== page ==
Archive for the ‘Personal Trainers’ Category
My trainer Steve Beattie has been talking about the Warrior Diet since he started it a number of months back. I was waiting for him to find its pitfalls and switch to a different way of eating, but alas he has made a dietstyle (this should have been made a word a long time ago) out of it. See my interview with him below:
Foodcoach: What makes the Warrior Diet unique compared to other proposed diets?
Steve Beattie: Everyone has a diet. Our diet is what/when/how and why we eat. However, the word ‘diet’ in our society has gained a negative connotation as something dreadful we have to do to reach a weight loss goal. The Warrior Diet is more like the lifestyle diet. Within days, certainly within the first week, of being ‘on’ the WD it seemed like the most natural way for me to eat. I never feel like I am going without but rather I spend my day anticipating the great feast I’m going to have that night.
FC: What are the 4 or 5 top principles behind it?
SB: The main principal of the WD is to follow the natural hormonal cycle of the body. Our parasympathetic nervous system is responsible for our sleeping, repairing and digesting. When we have a big meal this system takes over. This is why we feel sleepy after Thanksgiving dinner. Our sympathetic nervous system is in control of our adrenals and keeping us alert. We want this to be the dominant system during the day. The WD works within these two systems. In the evening we begin our over-eating phase, which will last about 6 hours. The order in which we eat our evening meal is important for digestion. We should start with raw fruits and vegetables, then cooked vegetables and protein, followed by more cooked vegetables and finally starchy carbohydrates (I include dessert in this category!). The under-eating phase lasts for the next 18 hours, eight of which are sleeping hours, when we eat very little. The only food allowed during this time is raw vegetables and easy to digest whey protein. This is because our digestive system is not fully engaged and these foods come with their own enzymes so our system is not stressed. It is important that we don’t make a meal of these foods; just enough to take the edge off the hunger. I often don’t eat anything at all, or just a recovery protein shake after a workout.
FC: What science supports the Warrior Diet?
SB: The science behind the WD is well established. In both Ori Hofmekler’s books, “The Warrior Diet” and “Maximum Muscle Minimum Fat, The Science of Physical Perfection”, he references well over 100 different studies that support his claims on the effects of insulin, fasting, glycogen storage, nutrient timing, fat mobilization the list goes on. What is important is that Hofmekler does not make any unsupported claims.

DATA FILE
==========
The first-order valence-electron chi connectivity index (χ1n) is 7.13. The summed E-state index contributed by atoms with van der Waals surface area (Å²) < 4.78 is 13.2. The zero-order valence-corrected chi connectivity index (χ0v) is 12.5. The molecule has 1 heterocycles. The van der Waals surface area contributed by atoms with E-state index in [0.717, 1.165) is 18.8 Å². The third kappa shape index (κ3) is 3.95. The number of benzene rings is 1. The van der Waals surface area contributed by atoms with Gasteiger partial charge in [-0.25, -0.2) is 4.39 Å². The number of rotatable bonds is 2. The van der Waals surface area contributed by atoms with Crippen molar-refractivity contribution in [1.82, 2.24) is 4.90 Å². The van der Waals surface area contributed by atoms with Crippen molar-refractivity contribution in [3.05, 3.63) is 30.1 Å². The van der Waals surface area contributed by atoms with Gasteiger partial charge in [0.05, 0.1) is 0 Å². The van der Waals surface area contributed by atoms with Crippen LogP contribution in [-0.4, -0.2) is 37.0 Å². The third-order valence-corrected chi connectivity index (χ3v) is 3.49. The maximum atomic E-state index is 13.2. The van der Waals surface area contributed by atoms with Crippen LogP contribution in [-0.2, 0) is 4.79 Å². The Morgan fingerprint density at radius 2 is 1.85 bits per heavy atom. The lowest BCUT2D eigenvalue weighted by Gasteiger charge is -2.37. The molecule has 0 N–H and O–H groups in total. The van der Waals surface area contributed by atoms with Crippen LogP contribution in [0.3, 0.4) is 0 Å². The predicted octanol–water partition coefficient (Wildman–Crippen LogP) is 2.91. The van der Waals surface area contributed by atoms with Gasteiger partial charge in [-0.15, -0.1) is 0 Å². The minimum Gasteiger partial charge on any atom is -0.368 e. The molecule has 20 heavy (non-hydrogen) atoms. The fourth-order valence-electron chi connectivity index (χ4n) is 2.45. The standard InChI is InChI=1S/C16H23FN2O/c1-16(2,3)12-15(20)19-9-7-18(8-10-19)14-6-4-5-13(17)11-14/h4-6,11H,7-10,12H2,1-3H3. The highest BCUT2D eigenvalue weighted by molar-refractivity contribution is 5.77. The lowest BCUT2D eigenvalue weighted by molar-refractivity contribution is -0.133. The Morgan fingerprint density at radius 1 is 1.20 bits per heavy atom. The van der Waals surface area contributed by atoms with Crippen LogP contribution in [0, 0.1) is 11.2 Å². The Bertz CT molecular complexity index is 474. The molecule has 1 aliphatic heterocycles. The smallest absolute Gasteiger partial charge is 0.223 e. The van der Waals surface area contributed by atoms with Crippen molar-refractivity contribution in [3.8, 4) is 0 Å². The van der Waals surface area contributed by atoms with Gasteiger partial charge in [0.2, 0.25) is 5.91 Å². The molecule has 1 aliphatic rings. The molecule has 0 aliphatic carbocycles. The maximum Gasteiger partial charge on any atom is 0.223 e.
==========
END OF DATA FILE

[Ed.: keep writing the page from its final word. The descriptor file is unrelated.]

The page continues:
FC: As my trainer, I know that you have been following this ‘dietstyle’ for a while. What was your personal draw to it and how has it been for you?
SB: About 10 years years ago, around my 30th birthday, I began to develop some food sensitivities. I tried eliminating various food. It would work for a while but then the symptoms would come back. This went on for years. I would feel better for a while, but then feel much worse. About 3 years ago I learned about Metabolic Typing and discovered that I was a protein type. According to this I would do better getting as many as 50% of my calories from protein, 30% from fat and 20% from carbohydrates. I was eating the exact opposite. Around this time the ‘Caveman Diet’ came out. It dawned on me that until very recently humans didn’t move around much. We have optimized our bodies and digestive systems to take advantage of the food available to us. For the past 2 years I have been following the principals of the Paleo Diet by Loren Cordain. The Warrior Diet was just a natural progression of this process. The book talks about slowly increasing the length of the under eating phase. I went cold turkey. One Monday morning I just stopped eating. It was easy right from the start and I never looked back.
FC: The nature of the diet is not for everyone, for both physiological and psychological reasons. From your perspective, who is most likely to benefit from it?
SB: I believe anyone who can do it will benefit from it. But the people who will be successful at doing it are the ones who don’t have an appetite in the morning, and those that like to have really big dinners. I have spent my career as a trainer nagging people to eat breakfast – it’s the most important meal. And don’t binge in the evening – it will make you fat. I don’t know yet if people who don’t like breakfast are the same people who like to overeat in the evening, but perhaps these people have a more instinctual connection to their food and would benefit the most from the Warrior Diet.
FC: Is there anything else that you want to mention about the Warrior Diet?
SB: The greatest benefit, and unexpected benefit, I have experienced from the Warrior Diet is that it has healed my food sensitivities. I was gluten and lactose intolerant and lived with constant pain, GI ‘emergencies’ and a general feeling of being unwell. All that is gone and I have never felt this good. It is this feeling of wellness that spawned my Fitter By 40 project.
Steve’s Bio: I’ve been a personal trainer for four years. My fitness philosophy is simple: I believe that you should be able to live well, be pain free and be able to do all of the things you want to do in life.
Learn more at fithedonist.blogspot.com